The overall objective of this proposal is to understand how lung microvasculature acquires ?proinflammatory and leaky? phenotype during sepsis with a view to identifying viable therapeutic target to control sepsis-induced acute lung injury (ALI). Specifically, we will determine the role of Spleen Tyrosine Kinase (Syk) in the mechanism of lung vascular endothelial cell (EC) barrier disruption and inflammation and assess the therapeutic benefit of targeting Syk against ALI in mice with sepsis. The rationale for the study is based on our novel findings that Syk acts as a critical regulator of EC permeability and inflammation and that EC-restricted Syk knockout mice are markedly protected against LPS-induced lung vascular injury. We also have evidence that support the notion that Syk may exert its barrier disruptive effect via loss of cell surface vascular endothelial cadherin (VE-cadherin) to cause disassembly of adherens junctions, and its proinflammatory effect via recruitment of histone acetyltransferase (HAT) p300 to increase NF-?B signaling. Additionally our data show that Syk inhibitor R788 (fostamatinib), which has shown positive clinical benefits in rheumatoid arthritis, ameliorates lung tissue edema and improves survival in mouse models of sepsis. These new exciting findings have led us to hypothesize that Syk/VE-cadherin and Syk/p300 axes in the endothelium are critical components of lung vascular inflammation and injury, and that inhibiting Syk may be an effective therapeutic approach to control ALI in mice with sepsis.
Aim 1 will test the possibility that Syk causes disruption of endothelial adherens junctions (AJs) by mediating tyrosine phosphorylation and proteolysis/endocytosis of VE-cadherin.
Aim 2 will test the possibility that Syk regulates EC proinflammatory phenotype, leading to EC-neutrophil (PMN) interactions and transendothelial migration of PMN via recruitment of p300 which catalyzes acetylation of RelA to increase NF-?B signaling.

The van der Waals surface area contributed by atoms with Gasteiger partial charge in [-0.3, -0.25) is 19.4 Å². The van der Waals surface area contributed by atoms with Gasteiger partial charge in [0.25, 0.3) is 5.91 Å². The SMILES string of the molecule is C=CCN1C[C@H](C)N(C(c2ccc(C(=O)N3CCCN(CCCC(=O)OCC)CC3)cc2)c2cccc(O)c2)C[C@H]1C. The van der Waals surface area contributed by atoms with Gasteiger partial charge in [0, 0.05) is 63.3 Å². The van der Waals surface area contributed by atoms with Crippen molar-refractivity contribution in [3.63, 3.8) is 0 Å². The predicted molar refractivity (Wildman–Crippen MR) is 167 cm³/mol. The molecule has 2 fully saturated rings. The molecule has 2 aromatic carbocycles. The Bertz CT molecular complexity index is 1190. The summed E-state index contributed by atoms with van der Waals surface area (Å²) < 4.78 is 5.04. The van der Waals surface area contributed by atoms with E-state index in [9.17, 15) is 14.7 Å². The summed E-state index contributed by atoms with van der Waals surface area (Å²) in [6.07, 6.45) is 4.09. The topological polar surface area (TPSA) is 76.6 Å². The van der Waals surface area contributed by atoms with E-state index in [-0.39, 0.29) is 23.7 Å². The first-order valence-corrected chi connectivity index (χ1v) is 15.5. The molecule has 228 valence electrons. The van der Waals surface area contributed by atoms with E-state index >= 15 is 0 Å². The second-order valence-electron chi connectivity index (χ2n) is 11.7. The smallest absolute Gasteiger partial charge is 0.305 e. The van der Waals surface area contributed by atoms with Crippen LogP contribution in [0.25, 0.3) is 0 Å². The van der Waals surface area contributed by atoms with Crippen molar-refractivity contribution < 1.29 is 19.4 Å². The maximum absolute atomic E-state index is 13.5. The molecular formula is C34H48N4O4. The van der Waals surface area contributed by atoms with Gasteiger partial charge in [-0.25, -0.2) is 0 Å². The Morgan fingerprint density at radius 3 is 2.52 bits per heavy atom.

Aim 3 (i) will evaluate the causal role of endothelial Syk in inflammatory lung injury using EC-ablated Syk mice and (ii) evaluate the therapeutic potential of Syk inhibition to control ALI. We will use a combination of cellular, molecular, and biochemical approaches, and take advantage of EC-ablated Syk and mouse models of sepsis (cecal ligation puncture [CLP] or i.p. LPS challenge) to pursue these studies. The creative integration of in vitro and in vivo approaches will provide valuable mechanistic information concerning the role of Syk in ALI and may lead to novel therapeutic interventions involving inhibition of Syk to control ALI/ARDS associated with sepsis.

Public Health Relevance

/ RELEVANCE TO PUBLIC HEALTH Acute lung Injury (ALI) is a common cause of respiratory failure in critically ill patients such as those with sepsis. Despite the use of state-of-the-art treatment, ALI is associated with an unacceptably high mortality rate and accounts for ~75000 deaths in the United States every year. All current therapies for ALI and its more severe form Acute Respiratory Distress Syndrome (ARDS) rely on supportive care to improve clinical outcome. No effective drugs have been developed. The proposed studies are designed to understand the role of Spleen Tyrosine Kinase (Syk) in the mechanism of lung vascular inflammation and injury with a view to identifying it as a critical target for modulation of ALI. Knowledge from this work may lead to development of Syk inhibition as a therapeutic strategy to control ALI/ARDS in sepsis.

National Institute of Health (NIH)
National Institute of General Medical Sciences (NIGMS)
Research Project (R01)
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Surgery, Anesthesiology and Trauma Study Section (SAT)
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Zhao, Xiaoli
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University of Rochester
School of Medicine & Dentistry
United States
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